return on investment. Workshop presenters must demonstrate that their
workshop will meet the evaluation criteria when submitting their proposals.
Workshops must be piloted and perfected before the conferenceat
local chapter meetings or mini-conferences, or as public- or client-sponsored
Workshop presenters participate in revenue sharing from the workshop
and part of your effort contributes to the financial strength of ISPI.
is to encourage proposals from a wide variety of people on a wide variety
of topics so that ISPI can offer 2003 attendees a choice of outstanding
pre-conference workshops. New this year is the option of presenting half-day
workshops or shorter experimental seminarsover breakfast or lunchprior
to the conference.
proposal today and make a lasting contribution to the profession of improving
Human Performance. If you have any questions, contact Ellen Bodalski Kaplan,
ISPI Senior Director of Meetings, at email@example.com
for more information.
Once again, it is time for the membership
of the International Society for Performance Improvement (ISPI) to determine
the future direction of the organization by nominating those members that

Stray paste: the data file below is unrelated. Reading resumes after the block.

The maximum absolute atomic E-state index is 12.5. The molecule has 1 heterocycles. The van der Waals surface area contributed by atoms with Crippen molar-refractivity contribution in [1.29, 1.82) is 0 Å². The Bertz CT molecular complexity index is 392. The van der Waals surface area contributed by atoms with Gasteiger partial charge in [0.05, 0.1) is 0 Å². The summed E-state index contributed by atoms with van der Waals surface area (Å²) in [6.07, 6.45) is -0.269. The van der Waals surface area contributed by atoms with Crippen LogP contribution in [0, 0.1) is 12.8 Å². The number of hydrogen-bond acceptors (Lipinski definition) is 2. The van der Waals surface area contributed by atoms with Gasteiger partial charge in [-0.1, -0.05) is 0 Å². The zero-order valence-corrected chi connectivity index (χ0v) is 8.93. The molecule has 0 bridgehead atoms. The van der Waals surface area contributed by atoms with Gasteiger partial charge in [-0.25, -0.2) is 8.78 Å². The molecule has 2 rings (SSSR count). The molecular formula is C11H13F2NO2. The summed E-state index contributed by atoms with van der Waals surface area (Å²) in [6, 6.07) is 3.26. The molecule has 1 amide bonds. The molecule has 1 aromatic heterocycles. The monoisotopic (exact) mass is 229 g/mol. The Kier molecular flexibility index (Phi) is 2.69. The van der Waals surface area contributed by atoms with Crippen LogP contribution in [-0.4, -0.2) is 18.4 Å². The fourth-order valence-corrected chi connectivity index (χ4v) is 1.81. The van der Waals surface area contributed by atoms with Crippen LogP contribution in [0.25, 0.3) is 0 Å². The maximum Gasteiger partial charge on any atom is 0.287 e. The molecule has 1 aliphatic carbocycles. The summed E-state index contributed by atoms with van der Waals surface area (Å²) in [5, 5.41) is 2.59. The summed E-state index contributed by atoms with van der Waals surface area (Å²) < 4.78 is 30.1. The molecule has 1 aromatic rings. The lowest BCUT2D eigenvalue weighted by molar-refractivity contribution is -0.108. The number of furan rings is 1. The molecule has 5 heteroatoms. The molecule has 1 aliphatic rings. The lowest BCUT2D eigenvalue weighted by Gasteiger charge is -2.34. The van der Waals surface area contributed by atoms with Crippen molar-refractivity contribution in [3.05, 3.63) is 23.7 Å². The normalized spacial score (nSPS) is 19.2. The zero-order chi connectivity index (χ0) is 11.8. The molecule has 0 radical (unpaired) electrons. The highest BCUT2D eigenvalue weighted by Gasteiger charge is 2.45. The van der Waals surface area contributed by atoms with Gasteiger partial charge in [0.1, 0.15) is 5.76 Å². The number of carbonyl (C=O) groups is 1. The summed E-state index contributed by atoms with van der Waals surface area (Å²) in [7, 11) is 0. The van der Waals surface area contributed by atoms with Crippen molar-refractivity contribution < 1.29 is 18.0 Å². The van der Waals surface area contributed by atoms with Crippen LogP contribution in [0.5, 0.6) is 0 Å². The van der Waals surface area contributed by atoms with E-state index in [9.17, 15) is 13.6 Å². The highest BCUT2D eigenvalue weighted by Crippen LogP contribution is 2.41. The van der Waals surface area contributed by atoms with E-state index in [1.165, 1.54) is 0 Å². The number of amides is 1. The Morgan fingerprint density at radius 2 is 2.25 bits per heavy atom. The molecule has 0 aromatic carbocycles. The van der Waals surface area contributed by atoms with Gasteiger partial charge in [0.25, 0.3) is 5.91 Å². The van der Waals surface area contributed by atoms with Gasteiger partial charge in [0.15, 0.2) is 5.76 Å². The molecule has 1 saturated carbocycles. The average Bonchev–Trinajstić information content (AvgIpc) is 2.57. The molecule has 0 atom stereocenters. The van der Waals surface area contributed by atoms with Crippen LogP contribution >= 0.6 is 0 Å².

you feel have the qualifications, experience, and vision to lead our Society.
Up for nominations this year are the President-elect and three Board members.
They will join the President, two continuing Board members, and the non-voting
Executive Director who make up the eight-member Board.
of the Board are to manage the affairs of the Society and determine the
strategic direction and policy of the Society.
Job Descriptions President-elect The President-elect assumes the Presidency of ISPI for a one-year
term at the conclusion of his/her one-year term as President-elect. The
President-elects efforts are directed to assuming the Presidency
and assignments are designed in preparation for that transition. The President-elect
serves to provide continuity of programs, goals, objectives, and strategic
direction in keeping with the policy established by the Board of Directors.
Director on the Board serves a two-year term and is a leader in motivating
support for established policy. He/she serves to develop new policy and
to obtain support for ISPIs programs. A Director should provide
an objective point of view in open discussions on issues affecting the
membership and profession. He/she should thoroughly analyze each problem
considered, vote responsibly, and then support those actions adopted by
majority vote. Individually, each member of the Board is considered a
spokesperson for ISPI and represents the integrity, dedication, and loyalty
to established policy.
for nominations is August 30, 2002. If
you would like to nominate someone, please send the your name and contact
information along with the nominees name and contact information
to firstname.lastname@example.org. Be sure to indicate
the Board position you are submitting for in the Subject line. If you
are interested in additional information on the nominations process, click
participation is important submit your nomination today at